Another indicator of the pressing need for spiritually formative instruction in the church is confusion within the church itself. A recent study by the Barna group indicated that by and large even people inside the church do not know what spiritual formation consists of. Half of church attenders could not even come up with a guess of what their pastor or church defined spiritual growth. A top candidate was ‘trying hard to follow the rules in the Bible.’ The great passages of Colossians 3 or Ephesians 4; or the fruit of the Spirit, were sighted rarely or not at all. People noted a lack of motivation or being distracted as their main barrier. And they also said they were pretty satisfied with their current level of spiritual growth. In other words, when it comes to spiritual maturity, people in the church did not know what spiritual growth was, they did not know what their church thought it was, and even if they knew they thought they had enough; and even if they didn’t they were motivated to look for more.
When the REVEAL study came out, some people interpreted it as an indictment of the kind of ministry associated with Willow Creek—that it was revealing a problem with doing seeker services, or contemporary music, or a lack of exegetical information. But this is a misunderstanding. REVEAL showed a much more pervasive problem, one that exists in ‘traditional’ churches as much as elsewhere. Simply getting people to attend more programs or classes as churches provide them is not bringing people in greater fullness of kingdom life. Information alone does not bring about the transformation of character. And the primary problem in most churches is not a lack of information. What we lack is a concrete, wise way of life through which deeply rooted habits and patterns can be lifted out and replaced by joyful aliveness to the presence of God.
Much of the confusion lies in the idea that it is possible for people to learn and even believe without actually being changed. It may well be that even church leaders are confused about the kind of belief that is to be aimed at.
The Catechism of the Catholic Church states it is to be carried out with a view to “initiating the hearer into the fullness of Christian life…” It is the ‘fullness of life’ part of belief that requires examination.
Michael Novak noted that we might think of three kinds of beliefs—what might be called public beliefs, private beliefs, and core beliefs.[vii]
Public beliefs are those that I want others to think I believe, whether I do or not. If someone close to me asks, “does this dress make my hips look too big?” the correct response is, “I didn’t even know you had hips.” These are public relations believes. This is Herod telling the wise men he wanted to worship Jesus when they found him.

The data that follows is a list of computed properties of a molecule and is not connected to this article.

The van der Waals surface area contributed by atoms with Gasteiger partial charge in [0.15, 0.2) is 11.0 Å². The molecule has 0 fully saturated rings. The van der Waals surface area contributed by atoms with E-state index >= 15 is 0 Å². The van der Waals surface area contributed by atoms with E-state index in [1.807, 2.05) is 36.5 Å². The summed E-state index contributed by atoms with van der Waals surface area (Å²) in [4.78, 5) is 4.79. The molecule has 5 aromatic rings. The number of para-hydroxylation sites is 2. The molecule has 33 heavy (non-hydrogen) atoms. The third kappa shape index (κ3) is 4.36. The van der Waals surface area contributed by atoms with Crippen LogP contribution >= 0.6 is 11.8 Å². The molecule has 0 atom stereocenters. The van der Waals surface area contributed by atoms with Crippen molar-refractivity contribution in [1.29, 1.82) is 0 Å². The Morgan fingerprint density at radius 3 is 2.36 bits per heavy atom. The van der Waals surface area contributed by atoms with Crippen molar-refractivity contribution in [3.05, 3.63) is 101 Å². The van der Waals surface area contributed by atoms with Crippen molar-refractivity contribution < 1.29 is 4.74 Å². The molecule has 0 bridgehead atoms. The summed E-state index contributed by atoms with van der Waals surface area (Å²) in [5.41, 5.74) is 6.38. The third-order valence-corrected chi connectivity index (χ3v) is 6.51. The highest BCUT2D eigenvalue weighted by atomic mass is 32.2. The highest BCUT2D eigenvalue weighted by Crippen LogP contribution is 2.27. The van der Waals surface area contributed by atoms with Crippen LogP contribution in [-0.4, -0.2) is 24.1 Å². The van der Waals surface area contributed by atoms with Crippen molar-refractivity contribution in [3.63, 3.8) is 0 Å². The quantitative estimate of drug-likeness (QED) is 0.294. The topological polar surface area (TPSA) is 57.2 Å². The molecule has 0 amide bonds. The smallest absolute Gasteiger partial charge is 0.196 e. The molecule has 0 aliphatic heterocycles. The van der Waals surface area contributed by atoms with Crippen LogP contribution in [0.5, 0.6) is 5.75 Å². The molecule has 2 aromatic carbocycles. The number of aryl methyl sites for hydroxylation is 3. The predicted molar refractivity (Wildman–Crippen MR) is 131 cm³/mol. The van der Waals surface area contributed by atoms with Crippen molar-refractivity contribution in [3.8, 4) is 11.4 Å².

Private beliefs are more subtle. These are beliefs I think that I hold, but when circumstances change they turn out to be fickle. Peter claims he will follow Jesus to his death. Was this belief sincere? Undoubtedly. Did it turn out to be true? No. It turns out to be surprisingly difficult to know what we really believe.
Core beliefs are my fundamental ideas about the way things are. They demonstrate themselves in what I do. I believe in gravity. I don’t have to conjure up conviction. I cannot violate this belief. It is my mental map of ‘how things are.’
Public beliefs are what people say they believe, private beliefs are what they think they believe; core beliefs are what they actually believe as demonstrated by what they do.
All too often churches aim merely at public and private beliefs. For example, a church attender will claim to believe in the authority of the Bible. He may be able to give many reasons for doing so. He is convinced of his sincerity.
However, when you look at his checkbook, he clearly does not believe it is ‘more blessed to give than to receive.’ When you look at his relationships, he clearly does not believe that ‘the greatest of these is love.’
The modern western model of education has involved pouring information from the teacher into the student. It aims at public and private beliefs, without taking seriously how the core beliefs of a human being get changed. When the church is at its best, it always aims at the level of core beliefs.
Rich Mouw[viii] is fond of quoting a sonnet Edna St. Vincent Millay wrote in the early twentieth century that was eerily prescient…
Upon this age, that never speaks its mind,
This furtive age, this age endowed with power
To wake the moon with footsteps, fit an oar
Into the rowlocks of the wind, and find
What swims before his prow, what swirls behind —
Upon this gifted age, in its dark hour,
Falls from the sky a meteoric shower
Of facts . . . they lie unquestioned, uncombined.
Wisdom enough to leech us of our ill
Is daily spun; but there exists no loom
To weave it into fabric;
We have waked the moon with footsteps. We have been flooded with facts. Will there be a loom?
A Conversation with John Ortberg